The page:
Compare Secured Loans For Bad Credit

Read on to learn more!

Updated: May 19, 2024
Matt Crabtree

Written By

Matt Crabtree

Rebecca Goodman

Edited By

Rebecca Goodman

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In this day and age, loans have undoubtedly become an integral part of most of our lives. Whether it's for buying your first home, or a car, or even securing an additional bit of funding for your business, banks have become a go-to for many of us trying to fulfil our financial needs.

However, what if you've got a bad credit score? Are you still going to be able to receive a loan to put towards all those things? Well, the short answer is yes, but it's not all that simple.

Have you ever heard of bad credit secured loans? These are a type of loan given by the bank in which the borrower has to pledge some form of collateral, like a property or other valuable asset, to the lenders.

The concept is that by giving the banks some sort of reassurance with the collateral you provided, they're more comfortable ignoring your poor credit history as they have something of yours to fall back on should something happen.

Throughout this article, we'll delve into the world of secured loans for bad credit and cover all you'll need to know before ultimately signing up for one.

Like all financial investments/loans, knowing all the basics and rules surrounding them is vital for achieving any kind of success or securing a good deal for yourself. So, let's begin!

How do they differ from unsecured loans?

Before going into the benefits and how to apply for a bad credit secured loan, it's crucial we distinguish these similar, but unique, loans so you can make better borrowing decisions and steer clear of any unnecessary risks you might encounter.

Both financial tools are effective, but it's still worth knowing what sets them apart:

What are secured loans?

As briefly touched on at the start of the article, secured loans are a type of personal loan that's backed by some kind of collateral as a form of security for the lender.

Generally speaking, this means that if you were to somehow default on the loan you've been given, the lender then has every right to seize the collateral you provided in order to recover their money back.

Because secured loans are backed by collateral, it typically means they're viewed as less of a risky deal for the lenders. This means that unlike some of the other loan types, you'll likely be offered the opportunity to take out larger amounts of money.

What are unsecured loans?

Unsecured loans are the most basic of their kind, with lenders relying on your creditworthiness rather than collateral when making their decision to lend you the money or not.

This involves them checking out your credit score, income, and history of employment in order to see how likely you'll be to pay the loan back on time, if at all.

It is worth noting however that if you somehow default on the loan, your credit score can take a big hit and you may be charged a fee.

Which kind of loan is right for you?

It's all down to whatever your personal circumstances are, but the right loan for you can depend on a range of different factors. This includes things like your credit score, the purpose of the loan, and how much you need.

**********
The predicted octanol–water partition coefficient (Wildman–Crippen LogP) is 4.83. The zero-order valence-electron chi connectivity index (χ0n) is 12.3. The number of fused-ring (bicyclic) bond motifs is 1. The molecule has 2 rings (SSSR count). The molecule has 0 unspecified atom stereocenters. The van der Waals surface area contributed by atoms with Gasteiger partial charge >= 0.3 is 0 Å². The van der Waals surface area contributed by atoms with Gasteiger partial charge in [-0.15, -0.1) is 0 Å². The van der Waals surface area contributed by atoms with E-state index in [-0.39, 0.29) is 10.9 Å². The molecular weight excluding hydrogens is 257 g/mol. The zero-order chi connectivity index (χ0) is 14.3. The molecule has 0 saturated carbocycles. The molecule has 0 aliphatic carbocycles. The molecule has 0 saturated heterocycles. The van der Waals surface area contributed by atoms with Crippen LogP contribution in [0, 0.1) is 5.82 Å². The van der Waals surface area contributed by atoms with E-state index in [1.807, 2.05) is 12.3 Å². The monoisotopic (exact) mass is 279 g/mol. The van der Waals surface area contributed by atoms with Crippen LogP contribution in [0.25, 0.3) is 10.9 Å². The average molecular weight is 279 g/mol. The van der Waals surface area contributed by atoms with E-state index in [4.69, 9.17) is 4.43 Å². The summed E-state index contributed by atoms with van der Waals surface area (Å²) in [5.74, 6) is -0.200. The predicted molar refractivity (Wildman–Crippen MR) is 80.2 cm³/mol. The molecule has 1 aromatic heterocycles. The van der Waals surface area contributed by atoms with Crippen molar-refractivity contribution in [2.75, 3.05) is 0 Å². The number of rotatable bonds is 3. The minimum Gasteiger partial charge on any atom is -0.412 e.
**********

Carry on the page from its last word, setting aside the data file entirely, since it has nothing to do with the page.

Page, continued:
Let's say you've somehow managed to build up a poor credit history over the years but are by no means poor, you may have a valuable asset or two that you feel comfortable putting up for collateral.

In these circumstances, you'd probably benefit a lot more from a secured loan than an unsecured loan, as you'd get access to all the perks of the former option without having to demonstrate your creditworthiness.

However, if you've been a bit less fortunate with valuable assets in your possession, you may feel more comfortable looking at an unsecured loan, though you'll struggle to get one of these loans with bad credit history.

What is bad credit?

We've touched on the phrase “bad credit” quite a lot in the previous sections of this article, but what exactly is it, and what would you need to do to end up with a bad credit score?

Defining bad credit

A credit score, often referred to as a FICO score, is a number representing how reliable you are based on your financial behaviour in the past.

These scores typically range from around 300 to 850, with higher scores indicating better creditworthiness. Generally speaking, if you've got “bad credit”, it usually means your score has fallen below somewhere around the 600 level, which suggests to banks that there's been a bit of a track record when it comes to missed payments, high balances, or other negative credit events.

Impact of bad credit

It goes without saying that having a high credit score can make your financial life significantly easier, meaning banks streamline your application process and are generally stumbling over themselves to be the first to offer you a loan/financial commitment.

Conversely, it would follow that a poor credit score suggests you're a high-risk borrower. As a result, you'll find that many lenders may either deny your loan application or charge you higher interest rates and fees to offset the perceived risk on their end.

Factors that contribute towards bad credit

Let's take a closer look at what exactly would cause banks to determine you've got a bad credit rating.

Late payments

This is the joint biggest factor banks consider when working out your credit score. Even if you're off by a few days, late payments can have major impacts on how likely you'll be to secure loans in the future.

High balances

When you have quite a high balance in your credit card, it can increase something known as “credit utilisation ratio”. This refers to the percentage of available credit that you're currently using, and having a high ratio can negatively impact your credit score too.